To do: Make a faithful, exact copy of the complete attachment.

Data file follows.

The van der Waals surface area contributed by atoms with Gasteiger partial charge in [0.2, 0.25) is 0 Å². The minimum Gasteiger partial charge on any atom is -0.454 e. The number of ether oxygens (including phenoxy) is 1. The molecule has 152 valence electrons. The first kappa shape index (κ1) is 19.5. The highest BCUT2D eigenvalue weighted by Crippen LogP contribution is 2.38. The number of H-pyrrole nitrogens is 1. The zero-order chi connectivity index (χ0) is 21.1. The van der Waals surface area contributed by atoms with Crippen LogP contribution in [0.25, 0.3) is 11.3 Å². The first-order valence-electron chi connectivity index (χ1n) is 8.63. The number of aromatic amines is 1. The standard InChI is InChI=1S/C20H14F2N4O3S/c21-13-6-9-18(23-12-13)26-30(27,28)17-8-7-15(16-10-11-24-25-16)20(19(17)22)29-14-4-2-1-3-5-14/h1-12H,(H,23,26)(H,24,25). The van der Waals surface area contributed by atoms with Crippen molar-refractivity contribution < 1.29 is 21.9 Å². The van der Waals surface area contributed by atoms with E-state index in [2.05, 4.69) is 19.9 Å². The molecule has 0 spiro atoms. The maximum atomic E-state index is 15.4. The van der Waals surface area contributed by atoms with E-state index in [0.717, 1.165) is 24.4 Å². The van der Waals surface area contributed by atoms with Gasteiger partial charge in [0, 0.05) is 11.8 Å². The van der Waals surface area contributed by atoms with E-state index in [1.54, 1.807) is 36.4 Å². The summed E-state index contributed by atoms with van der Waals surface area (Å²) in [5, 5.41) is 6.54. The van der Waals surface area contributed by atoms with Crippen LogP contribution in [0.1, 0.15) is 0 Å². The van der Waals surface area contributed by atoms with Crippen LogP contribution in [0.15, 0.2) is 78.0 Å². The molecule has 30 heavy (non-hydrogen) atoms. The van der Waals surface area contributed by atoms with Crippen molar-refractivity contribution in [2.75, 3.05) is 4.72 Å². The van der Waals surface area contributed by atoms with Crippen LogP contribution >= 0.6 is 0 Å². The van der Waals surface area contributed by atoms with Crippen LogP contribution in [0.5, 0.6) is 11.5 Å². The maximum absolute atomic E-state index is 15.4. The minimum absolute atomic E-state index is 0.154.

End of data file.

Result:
The van der Waals surface area contributed by atoms with Gasteiger partial charge in [0.2, 0.25) is 0 Å². The minimum Gasteiger partial charge on any atom is -0.454 e. The number of ether oxygens (including phenoxy) is 1. The molecule has 152 valence electrons. The first kappa shape index (κ1) is 19.5. The highest BCUT2D eigenvalue weighted by Crippen LogP contribution is 2.38. The number of H-pyrrole nitrogens is 1. The zero-order chi connectivity index (χ0) is 21.1. The van der Waals surface area contributed by atoms with Crippen LogP contribution in [0.25, 0.3) is 11.3 Å². The first-order valence-electron chi connectivity index (χ1n) is 8.63. The number of aromatic amines is 1. The standard InChI is InChI=1S/C20H14F2N4O3S/c21-13-6-9-18(23-12-13)26-30(27,28)17-8-7-15(16-10-11-24-25-16)20(19(17)22)29-14-4-2-1-3-5-14/h1-12H,(H,23,26)(H,24,25). The van der Waals surface area contributed by atoms with Crippen molar-refractivity contribution < 1.29 is 21.9 Å². The van der Waals surface area contributed by atoms with E-state index in [2.05, 4.69) is 19.9 Å². The molecule has 0 spiro atoms. The maximum atomic E-state index is 15.4. The van der Waals surface area contributed by atoms with E-state index in [0.717, 1.165) is 24.4 Å². The van der Waals surface area contributed by atoms with Gasteiger partial charge in [0, 0.05) is 11.8 Å². The van der Waals surface area contributed by atoms with E-state index in [1.54, 1.807) is 36.4 Å². The summed E-state index contributed by atoms with van der Waals surface area (Å²) in [5, 5.41) is 6.54. The van der Waals surface area contributed by atoms with Crippen LogP contribution in [0.1, 0.15) is 0 Å². The van der Waals surface area contributed by atoms with Crippen LogP contribution in [0.15, 0.2) is 78.0 Å². The molecule has 30 heavy (non-hydrogen) atoms. The van der Waals surface area contributed by atoms with Crippen molar-refractivity contribution in [2.75, 3.05) is 4.72 Å². The van der Waals surface area contributed by atoms with Crippen LogP contribution >= 0.6 is 0 Å². The van der Waals surface area contributed by atoms with Crippen LogP contribution in [0.5, 0.6) is 11.5 Å². The maximum absolute atomic E-state index is 15.4. The minimum absolute atomic E-state index is 0.154.